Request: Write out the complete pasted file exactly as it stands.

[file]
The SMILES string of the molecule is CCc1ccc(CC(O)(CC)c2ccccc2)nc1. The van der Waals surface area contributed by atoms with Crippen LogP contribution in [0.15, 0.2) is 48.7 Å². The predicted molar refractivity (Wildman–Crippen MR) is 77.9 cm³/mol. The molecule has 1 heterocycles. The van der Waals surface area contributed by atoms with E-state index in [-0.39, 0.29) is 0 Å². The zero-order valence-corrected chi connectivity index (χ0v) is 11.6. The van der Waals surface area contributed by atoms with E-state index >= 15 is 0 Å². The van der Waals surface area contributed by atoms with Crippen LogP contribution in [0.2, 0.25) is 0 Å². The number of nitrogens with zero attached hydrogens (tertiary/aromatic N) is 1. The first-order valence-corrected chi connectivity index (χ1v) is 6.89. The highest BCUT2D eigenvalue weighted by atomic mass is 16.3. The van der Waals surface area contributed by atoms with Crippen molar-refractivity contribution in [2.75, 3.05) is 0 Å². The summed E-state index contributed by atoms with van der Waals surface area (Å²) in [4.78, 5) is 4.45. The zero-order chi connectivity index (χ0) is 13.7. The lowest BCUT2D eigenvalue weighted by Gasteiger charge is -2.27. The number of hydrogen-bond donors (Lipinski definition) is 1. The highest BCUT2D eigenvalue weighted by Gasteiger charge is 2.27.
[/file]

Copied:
The SMILES string of the molecule is CCc1ccc(CC(O)(CC)c2ccccc2)nc1. The van der Waals surface area contributed by atoms with Crippen LogP contribution in [0.15, 0.2) is 48.7 Å². The predicted molar refractivity (Wildman–Crippen MR) is 77.9 cm³/mol. The molecule has 1 heterocycles. The van der Waals surface area contributed by atoms with E-state index in [-0.39, 0.29) is 0 Å². The zero-order valence-corrected chi connectivity index (χ0v) is 11.6. The van der Waals surface area contributed by atoms with E-state index >= 15 is 0 Å². The van der Waals surface area contributed by atoms with Crippen LogP contribution in [0.2, 0.25) is 0 Å². The number of nitrogens with zero attached hydrogens (tertiary/aromatic N) is 1. The first-order valence-corrected chi connectivity index (χ1v) is 6.89. The highest BCUT2D eigenvalue weighted by atomic mass is 16.3. The van der Waals surface area contributed by atoms with Crippen molar-refractivity contribution in [2.75, 3.05) is 0 Å². The summed E-state index contributed by atoms with van der Waals surface area (Å²) in [4.78, 5) is 4.45. The zero-order chi connectivity index (χ0) is 13.7. The lowest BCUT2D eigenvalue weighted by Gasteiger charge is -2.27. The number of hydrogen-bond donors (Lipinski definition) is 1. The highest BCUT2D eigenvalue weighted by Gasteiger charge is 2.27.